Posted on: June 23, 2020 Posted by: H.J. Rangas Comments: 0
COVID Home Care Kit Essentials
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The world has had to slow down and lock down for some months now due to the COVID pandemic. While we need to ensure that we are keeping our family safe and healthy at home, it is important to have your COVID home care kit essentials ready. This will help you and your household prepare for possible illness.

Having a COVID home care kit on hand will help to ease your anxiety and also ensure that you don’t panic, in case a family member gets sick, even if it isn’t COVID-related. This is especially important if you have a family member who is at high-risk of contracting the virus.

In Your Medical Kit

These items should be part of your medical kit which should be kept bedside, in the room of a sick family member.

  • ThermometerIf you have kids, have a child-friendly version too, like a scanner so kids don’t get scared when it’s used on them.
  • Blood pressure monitor – This is especially important if you have family members who are taking medication for hypertension and need to have their blood pressure checked regularly.
  • Over-the-counter medicines – These include medicines to help reduce fever, cough suppressants, saline nose spray, etc. If you have kids, stock up on medicine for children too.
  • First-aid essentials – Be prepared to treat minor injuries with bandages, gauzes, cotton balls, etc. A first aid kit should be available in your local pharmacy.
  • Diapers – If you have babies and senior family members who might need them.
  • Electrolytes – These are in the form of beverages such as Gatorade or other brands sold in your local pharmacy.
  • Hand Sanitizer – This should have an alcohol solution of at least 70%.
  • Face Masks – There should be one for each person, per day.
  • Single Use Latex/Rubber Gloves – These should be replaced after each interaction with an ill family member.
  • Bottled Water – Ideally, a gallon per person, per day.
  • Essential Oils – These have many uses such as for treating insect bites, alleviating headaches, disinfecting and also for aromatherapy, as a natural way to lift up everyone’s mood.
  • Symptoms Log – This can be a notebook where you can take down the sick person’s symptoms per day so that if they are taken to the hospital, you can immediately provide the doctors with the patient’s information.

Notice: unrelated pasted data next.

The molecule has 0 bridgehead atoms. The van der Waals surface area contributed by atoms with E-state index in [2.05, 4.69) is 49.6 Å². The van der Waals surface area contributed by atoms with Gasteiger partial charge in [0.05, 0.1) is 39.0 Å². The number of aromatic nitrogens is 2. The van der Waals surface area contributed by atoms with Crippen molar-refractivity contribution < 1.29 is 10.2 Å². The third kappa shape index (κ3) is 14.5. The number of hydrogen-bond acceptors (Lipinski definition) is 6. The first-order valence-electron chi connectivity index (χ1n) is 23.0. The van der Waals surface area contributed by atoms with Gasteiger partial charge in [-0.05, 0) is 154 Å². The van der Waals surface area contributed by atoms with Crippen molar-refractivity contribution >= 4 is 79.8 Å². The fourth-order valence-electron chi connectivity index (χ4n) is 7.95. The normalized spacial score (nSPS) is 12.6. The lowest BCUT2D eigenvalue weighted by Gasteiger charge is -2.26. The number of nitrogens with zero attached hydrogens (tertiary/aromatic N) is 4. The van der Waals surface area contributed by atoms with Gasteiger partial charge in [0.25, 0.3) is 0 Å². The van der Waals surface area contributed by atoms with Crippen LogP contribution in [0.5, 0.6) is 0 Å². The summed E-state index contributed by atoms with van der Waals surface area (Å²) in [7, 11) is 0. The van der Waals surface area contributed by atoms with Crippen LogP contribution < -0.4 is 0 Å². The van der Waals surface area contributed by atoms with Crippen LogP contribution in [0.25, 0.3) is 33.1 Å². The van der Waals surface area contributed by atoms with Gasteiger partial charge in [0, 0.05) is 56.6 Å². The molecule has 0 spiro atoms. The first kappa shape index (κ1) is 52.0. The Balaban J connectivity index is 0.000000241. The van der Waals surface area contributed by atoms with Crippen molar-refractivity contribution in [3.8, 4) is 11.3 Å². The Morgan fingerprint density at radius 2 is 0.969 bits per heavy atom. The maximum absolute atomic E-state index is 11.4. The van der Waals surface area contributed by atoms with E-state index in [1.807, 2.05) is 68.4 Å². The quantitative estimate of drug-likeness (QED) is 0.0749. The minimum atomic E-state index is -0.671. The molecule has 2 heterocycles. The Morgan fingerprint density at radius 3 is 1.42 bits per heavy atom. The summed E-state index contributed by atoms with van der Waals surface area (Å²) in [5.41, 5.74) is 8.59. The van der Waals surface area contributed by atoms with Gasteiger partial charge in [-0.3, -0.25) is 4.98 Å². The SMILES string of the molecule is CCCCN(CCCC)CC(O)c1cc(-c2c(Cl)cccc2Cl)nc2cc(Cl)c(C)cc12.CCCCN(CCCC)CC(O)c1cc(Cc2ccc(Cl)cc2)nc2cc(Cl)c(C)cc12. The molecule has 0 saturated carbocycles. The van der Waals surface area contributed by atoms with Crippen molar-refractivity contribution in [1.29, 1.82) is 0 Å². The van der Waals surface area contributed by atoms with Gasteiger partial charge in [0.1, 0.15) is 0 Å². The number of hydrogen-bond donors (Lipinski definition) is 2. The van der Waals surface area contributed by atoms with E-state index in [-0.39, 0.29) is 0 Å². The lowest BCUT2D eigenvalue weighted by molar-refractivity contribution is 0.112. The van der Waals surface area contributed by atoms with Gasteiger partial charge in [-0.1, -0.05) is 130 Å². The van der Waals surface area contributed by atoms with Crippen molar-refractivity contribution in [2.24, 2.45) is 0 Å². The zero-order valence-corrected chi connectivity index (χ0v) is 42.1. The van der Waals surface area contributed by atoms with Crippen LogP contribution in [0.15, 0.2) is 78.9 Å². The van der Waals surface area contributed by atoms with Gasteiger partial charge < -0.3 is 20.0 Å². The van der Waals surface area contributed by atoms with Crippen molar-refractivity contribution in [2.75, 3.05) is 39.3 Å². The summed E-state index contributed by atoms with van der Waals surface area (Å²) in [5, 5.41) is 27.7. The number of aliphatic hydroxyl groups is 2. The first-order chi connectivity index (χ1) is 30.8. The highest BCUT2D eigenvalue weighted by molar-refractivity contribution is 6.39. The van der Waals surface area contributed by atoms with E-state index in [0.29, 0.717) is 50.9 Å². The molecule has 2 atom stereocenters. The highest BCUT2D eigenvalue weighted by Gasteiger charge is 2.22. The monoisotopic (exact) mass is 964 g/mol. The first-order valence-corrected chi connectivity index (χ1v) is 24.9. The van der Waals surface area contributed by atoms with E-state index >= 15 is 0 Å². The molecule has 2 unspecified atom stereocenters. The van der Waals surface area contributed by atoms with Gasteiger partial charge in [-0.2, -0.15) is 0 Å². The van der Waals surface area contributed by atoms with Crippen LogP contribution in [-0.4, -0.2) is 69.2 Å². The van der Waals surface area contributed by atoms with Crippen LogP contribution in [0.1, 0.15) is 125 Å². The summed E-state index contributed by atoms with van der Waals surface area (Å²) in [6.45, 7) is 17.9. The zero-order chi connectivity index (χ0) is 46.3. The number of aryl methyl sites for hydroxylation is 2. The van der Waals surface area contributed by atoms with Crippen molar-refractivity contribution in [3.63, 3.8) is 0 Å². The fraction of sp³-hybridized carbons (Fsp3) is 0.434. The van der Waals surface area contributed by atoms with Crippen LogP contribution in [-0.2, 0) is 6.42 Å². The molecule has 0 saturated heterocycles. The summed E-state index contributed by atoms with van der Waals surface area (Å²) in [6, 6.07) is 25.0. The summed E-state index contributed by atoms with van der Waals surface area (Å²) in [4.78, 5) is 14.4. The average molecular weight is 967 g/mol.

In Your Personal Files

  • Copies of medical records – These include copies of past medical surgeries, illness and prescriptions, for each member of the family.
  • Copies of important documents – These include driver’s license, social security card, insurance policies, birth and marriage certificates, tax records, wills, deeds, etc. These can also be segregated per family member.
  • Emergency contact list – This includes family, friends, neighbors, car drivers, healthcare providers, teachers, employers, your local public health department and other community organizations that you can contact for support when necessary.

In Your Kitchen

  • Non-Perishable food (for at least 3 days) – These are ready to eat food items that doesn’t need much preparation in case you or a family member is feeling ill and can’t cook.
  • Healthy, ready-made food – Fresh produce should also be part of your diet to keep the whole family healthy. Clean, chop and put fruits and veggies in containers so they can be readily accessible in your fridge.
  • Broth, warm water, tea and non-alcoholic drinks – These should be handy to keep everyone hydrated (if they don’t want water) while helping minimize chances of allowing the virus to thrive in your throat.
  • Plastic plates and utensils – These should be designated for use only by the sick family member.
  • Paper towels, tissue and toilet paper – For cleaning up any messes.
  • Soap and bleach – Have a sufficient supply to keep all surfaces in your home clean.
  • Laundry detergent – To wash clothes and linens regularly.

In The Room

A sick family member should be assigned their own room in the house with their own set of towels, beddings, pillows and blankets. Healthy family members who are not taking care of the patient, and pets, should stay out of the room as well.

Daily Preventive Care

To keep everyone healthy, daily preventive care should be observed in the household as well as when going out of the house. These include:

  • Wash your hands frequently.
  • Avoid touching your eyes, nose and mouth with unwashed hands.
  • Stay at least 6 feet (about 2 arm’s length) from other people.
  • Cover your mouth when coughing or sneezing with a tissue and dispose of it properly.
  • Clean and disinfect frequently touched objects and surfaces.
  • Wear your face mask when going out in public.
  • Disinfect by washing your hands and/or taking a shower, when going back home.

Pet Supplies

We should also take good care of our beloved pets. Although pets don’t seem to be at risk, they can still be carriers of the virus. So it is best to let them stay inside as much as possible. Thus, you should also be prepared with pet supplies to keep them healthy while you are all stuck at home.

Be sure to stock up on pet food, pet grooming items and medicine that your pet needs. Have their leash and carrier, and their vaccination records on hand. Limit their interaction with other people and other pets outside your home too.

Keep in mind that you can still tailor this to your family’s specific needs. You may not have everything on these lists. The least you can do is to maintain daily preventive care to ensure the health and safety of your family.

Original Photo by Gustavo Fring from Pexels.

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